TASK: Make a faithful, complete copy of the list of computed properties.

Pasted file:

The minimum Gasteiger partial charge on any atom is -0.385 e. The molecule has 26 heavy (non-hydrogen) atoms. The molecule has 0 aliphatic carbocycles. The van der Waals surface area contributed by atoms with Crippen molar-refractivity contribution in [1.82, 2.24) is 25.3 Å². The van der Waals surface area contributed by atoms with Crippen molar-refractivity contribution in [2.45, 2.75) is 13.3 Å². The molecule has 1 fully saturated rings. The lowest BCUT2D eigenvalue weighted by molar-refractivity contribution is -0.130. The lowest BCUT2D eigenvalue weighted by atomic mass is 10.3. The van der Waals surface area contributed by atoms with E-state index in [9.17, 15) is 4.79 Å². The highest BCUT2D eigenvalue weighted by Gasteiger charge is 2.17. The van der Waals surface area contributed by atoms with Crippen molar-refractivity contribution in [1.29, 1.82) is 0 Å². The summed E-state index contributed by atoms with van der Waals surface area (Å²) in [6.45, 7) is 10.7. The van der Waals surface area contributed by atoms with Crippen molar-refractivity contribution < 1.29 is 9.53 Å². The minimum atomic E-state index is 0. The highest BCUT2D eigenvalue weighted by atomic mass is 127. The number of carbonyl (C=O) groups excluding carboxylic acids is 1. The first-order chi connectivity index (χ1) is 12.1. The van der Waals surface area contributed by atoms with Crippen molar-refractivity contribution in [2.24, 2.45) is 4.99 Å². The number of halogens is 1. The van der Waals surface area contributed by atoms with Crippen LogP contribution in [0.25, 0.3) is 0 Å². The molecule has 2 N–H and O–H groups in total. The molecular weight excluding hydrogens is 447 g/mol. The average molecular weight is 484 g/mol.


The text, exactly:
The minimum Gasteiger partial charge on any atom is -0.385 e. The molecule has 26 heavy (non-hydrogen) atoms. The molecule has 0 aliphatic carbocycles. The van der Waals surface area contributed by atoms with Crippen molar-refractivity contribution in [1.82, 2.24) is 25.3 Å². The van der Waals surface area contributed by atoms with Crippen molar-refractivity contribution in [2.45, 2.75) is 13.3 Å². The molecule has 1 fully saturated rings. The lowest BCUT2D eigenvalue weighted by molar-refractivity contribution is -0.130. The lowest BCUT2D eigenvalue weighted by atomic mass is 10.3. The van der Waals surface area contributed by atoms with E-state index in [9.17, 15) is 4.79 Å². The highest BCUT2D eigenvalue weighted by Gasteiger charge is 2.17. The van der Waals surface area contributed by atoms with Crippen molar-refractivity contribution in [1.29, 1.82) is 0 Å². The summed E-state index contributed by atoms with van der Waals surface area (Å²) in [6.45, 7) is 10.7. The van der Waals surface area contributed by atoms with Crippen molar-refractivity contribution < 1.29 is 9.53 Å². The minimum atomic E-state index is 0. The highest BCUT2D eigenvalue weighted by atomic mass is 127. The number of carbonyl (C=O) groups excluding carboxylic acids is 1. The first-order chi connectivity index (χ1) is 12.1. The van der Waals surface area contributed by atoms with Crippen molar-refractivity contribution in [2.24, 2.45) is 4.99 Å². The number of halogens is 1. The van der Waals surface area contributed by atoms with Crippen LogP contribution in [0.25, 0.3) is 0 Å². The molecule has 2 N–H and O–H groups in total. The molecular weight excluding hydrogens is 447 g/mol. The average molecular weight is 484 g/mol.